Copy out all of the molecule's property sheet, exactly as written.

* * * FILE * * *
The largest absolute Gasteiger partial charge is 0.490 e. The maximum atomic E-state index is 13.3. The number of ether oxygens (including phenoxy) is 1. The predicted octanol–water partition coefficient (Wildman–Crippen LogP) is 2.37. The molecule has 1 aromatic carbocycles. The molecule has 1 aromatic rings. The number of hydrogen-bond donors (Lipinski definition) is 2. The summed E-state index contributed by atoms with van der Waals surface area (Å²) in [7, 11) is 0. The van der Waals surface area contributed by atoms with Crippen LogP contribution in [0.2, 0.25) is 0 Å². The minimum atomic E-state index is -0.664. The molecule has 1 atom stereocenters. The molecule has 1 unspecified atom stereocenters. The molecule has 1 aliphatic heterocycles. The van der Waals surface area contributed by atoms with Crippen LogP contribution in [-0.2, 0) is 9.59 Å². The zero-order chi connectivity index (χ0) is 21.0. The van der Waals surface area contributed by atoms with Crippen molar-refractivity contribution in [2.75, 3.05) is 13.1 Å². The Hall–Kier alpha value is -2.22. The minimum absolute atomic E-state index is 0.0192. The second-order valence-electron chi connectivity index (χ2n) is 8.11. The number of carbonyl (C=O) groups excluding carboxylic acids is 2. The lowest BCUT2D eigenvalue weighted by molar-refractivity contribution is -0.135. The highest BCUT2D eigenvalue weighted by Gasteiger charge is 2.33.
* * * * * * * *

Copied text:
The largest absolute Gasteiger partial charge is 0.490 e. The maximum atomic E-state index is 13.3. The number of ether oxygens (including phenoxy) is 1. The predicted octanol–water partition coefficient (Wildman–Crippen LogP) is 2.37. The molecule has 1 aromatic carbocycles. The molecule has 1 aromatic rings. The number of hydrogen-bond donors (Lipinski definition) is 2. The summed E-state index contributed by atoms with van der Waals surface area (Å²) in [7, 11) is 0. The van der Waals surface area contributed by atoms with Crippen LogP contribution in [0.2, 0.25) is 0 Å². The minimum atomic E-state index is -0.664. The molecule has 1 atom stereocenters. The molecule has 1 unspecified atom stereocenters. The molecule has 1 aliphatic heterocycles. The van der Waals surface area contributed by atoms with Crippen LogP contribution in [-0.2, 0) is 9.59 Å². The zero-order chi connectivity index (χ0) is 21.0. The van der Waals surface area contributed by atoms with Crippen molar-refractivity contribution in [2.75, 3.05) is 13.1 Å². The Hall–Kier alpha value is -2.22. The minimum absolute atomic E-state index is 0.0192. The second-order valence-electron chi connectivity index (χ2n) is 8.11. The number of carbonyl (C=O) groups excluding carboxylic acids is 2. The lowest BCUT2D eigenvalue weighted by molar-refractivity contribution is -0.135. The highest BCUT2D eigenvalue weighted by Gasteiger charge is 2.33.